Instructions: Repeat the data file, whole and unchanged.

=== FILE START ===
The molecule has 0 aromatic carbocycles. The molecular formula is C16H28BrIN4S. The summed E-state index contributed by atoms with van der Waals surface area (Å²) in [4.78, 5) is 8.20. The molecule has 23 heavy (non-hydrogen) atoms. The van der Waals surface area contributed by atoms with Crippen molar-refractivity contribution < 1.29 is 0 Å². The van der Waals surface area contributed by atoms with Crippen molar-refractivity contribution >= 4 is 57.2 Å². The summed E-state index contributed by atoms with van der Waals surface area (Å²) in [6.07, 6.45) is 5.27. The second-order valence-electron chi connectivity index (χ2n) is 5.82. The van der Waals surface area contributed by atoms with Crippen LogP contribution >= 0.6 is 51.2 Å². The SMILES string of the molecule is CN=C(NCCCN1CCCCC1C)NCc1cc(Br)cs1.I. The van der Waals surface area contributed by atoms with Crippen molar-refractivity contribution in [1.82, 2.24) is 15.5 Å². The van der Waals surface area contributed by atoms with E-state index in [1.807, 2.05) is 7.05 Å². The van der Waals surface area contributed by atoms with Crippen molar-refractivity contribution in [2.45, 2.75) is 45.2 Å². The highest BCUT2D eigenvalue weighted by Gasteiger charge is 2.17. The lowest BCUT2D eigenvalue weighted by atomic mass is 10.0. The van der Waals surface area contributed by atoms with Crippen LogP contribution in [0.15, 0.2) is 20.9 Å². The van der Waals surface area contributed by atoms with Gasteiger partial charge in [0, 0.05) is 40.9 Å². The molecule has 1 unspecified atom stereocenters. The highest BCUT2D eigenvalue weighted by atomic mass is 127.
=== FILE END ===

The molecule has 0 aromatic carbocycles. The molecular formula is C16H28BrIN4S. The summed E-state index contributed by atoms with van der Waals surface area (Å²) in [4.78, 5) is 8.20. The molecule has 23 heavy (non-hydrogen) atoms. The van der Waals surface area contributed by atoms with Crippen molar-refractivity contribution < 1.29 is 0 Å². The van der Waals surface area contributed by atoms with Crippen molar-refractivity contribution >= 4 is 57.2 Å². The summed E-state index contributed by atoms with van der Waals surface area (Å²) in [6.07, 6.45) is 5.27. The second-order valence-electron chi connectivity index (χ2n) is 5.82. The van der Waals surface area contributed by atoms with Crippen LogP contribution >= 0.6 is 51.2 Å². The SMILES string of the molecule is CN=C(NCCCN1CCCCC1C)NCc1cc(Br)cs1.I. The van der Waals surface area contributed by atoms with Crippen molar-refractivity contribution in [1.82, 2.24) is 15.5 Å². The van der Waals surface area contributed by atoms with E-state index in [1.807, 2.05) is 7.05 Å². The van der Waals surface area contributed by atoms with Crippen molar-refractivity contribution in [2.45, 2.75) is 45.2 Å². The highest BCUT2D eigenvalue weighted by Gasteiger charge is 2.17. The lowest BCUT2D eigenvalue weighted by atomic mass is 10.0. The van der Waals surface area contributed by atoms with Crippen LogP contribution in [0.15, 0.2) is 20.9 Å². The van der Waals surface area contributed by atoms with Gasteiger partial charge in [0, 0.05) is 40.9 Å². The molecule has 1 unspecified atom stereocenters. The highest BCUT2D eigenvalue weighted by atomic mass is 127.